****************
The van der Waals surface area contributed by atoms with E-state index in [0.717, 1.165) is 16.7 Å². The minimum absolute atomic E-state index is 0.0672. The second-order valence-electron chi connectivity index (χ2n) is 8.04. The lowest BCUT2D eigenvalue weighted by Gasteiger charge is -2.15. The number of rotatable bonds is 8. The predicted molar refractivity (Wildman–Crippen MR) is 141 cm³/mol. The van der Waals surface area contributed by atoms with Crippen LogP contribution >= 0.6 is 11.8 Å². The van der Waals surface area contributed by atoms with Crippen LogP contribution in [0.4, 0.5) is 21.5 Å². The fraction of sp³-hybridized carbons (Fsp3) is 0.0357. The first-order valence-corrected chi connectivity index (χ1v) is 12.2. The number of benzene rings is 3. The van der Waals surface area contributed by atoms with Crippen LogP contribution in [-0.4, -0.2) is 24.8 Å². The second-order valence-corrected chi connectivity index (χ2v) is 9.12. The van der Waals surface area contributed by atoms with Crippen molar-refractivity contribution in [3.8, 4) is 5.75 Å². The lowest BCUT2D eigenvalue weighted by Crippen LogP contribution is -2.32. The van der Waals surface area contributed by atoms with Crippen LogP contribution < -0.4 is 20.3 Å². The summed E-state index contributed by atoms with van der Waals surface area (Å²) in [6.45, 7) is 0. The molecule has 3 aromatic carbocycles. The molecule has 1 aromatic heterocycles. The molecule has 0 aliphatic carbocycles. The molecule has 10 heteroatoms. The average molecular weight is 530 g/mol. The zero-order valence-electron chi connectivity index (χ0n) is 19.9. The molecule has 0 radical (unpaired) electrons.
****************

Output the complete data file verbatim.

The van der Waals surface area contributed by atoms with E-state index in [0.717, 1.165) is 16.7 Å². The minimum absolute atomic E-state index is 0.0672. The second-order valence-electron chi connectivity index (χ2n) is 8.04. The lowest BCUT2D eigenvalue weighted by Gasteiger charge is -2.15. The number of rotatable bonds is 8. The predicted molar refractivity (Wildman–Crippen MR) is 141 cm³/mol. The van der Waals surface area contributed by atoms with Crippen LogP contribution >= 0.6 is 11.8 Å². The van der Waals surface area contributed by atoms with Crippen LogP contribution in [0.4, 0.5) is 21.5 Å². The fraction of sp³-hybridized carbons (Fsp3) is 0.0357. The first-order valence-corrected chi connectivity index (χ1v) is 12.2. The number of benzene rings is 3. The van der Waals surface area contributed by atoms with Crippen LogP contribution in [-0.4, -0.2) is 24.8 Å². The second-order valence-corrected chi connectivity index (χ2v) is 9.12. The van der Waals surface area contributed by atoms with Crippen molar-refractivity contribution in [3.8, 4) is 5.75 Å². The lowest BCUT2D eigenvalue weighted by Crippen LogP contribution is -2.32. The van der Waals surface area contributed by atoms with Crippen LogP contribution < -0.4 is 20.3 Å². The summed E-state index contributed by atoms with van der Waals surface area (Å²) in [6.45, 7) is 0. The molecule has 3 aromatic carbocycles. The molecule has 1 aromatic heterocycles. The molecule has 0 aliphatic carbocycles. The molecule has 10 heteroatoms. The average molecular weight is 530 g/mol. The zero-order valence-electron chi connectivity index (χ0n) is 19.9. The molecule has 0 radical (unpaired) electrons.